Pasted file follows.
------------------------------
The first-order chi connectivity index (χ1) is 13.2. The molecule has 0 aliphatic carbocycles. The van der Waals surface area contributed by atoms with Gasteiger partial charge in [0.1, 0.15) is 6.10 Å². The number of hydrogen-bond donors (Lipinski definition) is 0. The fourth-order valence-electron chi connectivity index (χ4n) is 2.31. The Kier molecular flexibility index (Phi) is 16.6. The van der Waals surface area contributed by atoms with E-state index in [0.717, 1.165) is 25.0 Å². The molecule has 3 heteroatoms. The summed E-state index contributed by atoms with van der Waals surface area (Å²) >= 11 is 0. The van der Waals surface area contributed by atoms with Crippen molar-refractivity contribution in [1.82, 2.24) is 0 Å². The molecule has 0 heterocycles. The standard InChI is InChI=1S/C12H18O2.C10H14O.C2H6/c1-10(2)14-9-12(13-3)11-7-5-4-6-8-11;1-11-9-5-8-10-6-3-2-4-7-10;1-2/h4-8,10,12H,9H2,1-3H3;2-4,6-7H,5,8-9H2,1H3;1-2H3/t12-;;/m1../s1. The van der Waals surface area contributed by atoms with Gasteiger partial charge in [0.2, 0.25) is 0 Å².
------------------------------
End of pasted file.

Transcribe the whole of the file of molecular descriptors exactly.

The first-order chi connectivity index (χ1) is 13.2. The molecule has 0 aliphatic carbocycles. The van der Waals surface area contributed by atoms with Gasteiger partial charge in [0.1, 0.15) is 6.10 Å². The number of hydrogen-bond donors (Lipinski definition) is 0. The fourth-order valence-electron chi connectivity index (χ4n) is 2.31. The Kier molecular flexibility index (Phi) is 16.6. The van der Waals surface area contributed by atoms with E-state index in [0.717, 1.165) is 25.0 Å². The molecule has 3 heteroatoms. The summed E-state index contributed by atoms with van der Waals surface area (Å²) >= 11 is 0. The van der Waals surface area contributed by atoms with Crippen molar-refractivity contribution in [1.82, 2.24) is 0 Å². The molecule has 0 heterocycles. The standard InChI is InChI=1S/C12H18O2.C10H14O.C2H6/c1-10(2)14-9-12(13-3)11-7-5-4-6-8-11;1-11-9-5-8-10-6-3-2-4-7-10;1-2/h4-8,10,12H,9H2,1-3H3;2-4,6-7H,5,8-9H2,1H3;1-2H3/t12-;;/m1../s1. The van der Waals surface area contributed by atoms with Gasteiger partial charge in [0.2, 0.25) is 0 Å².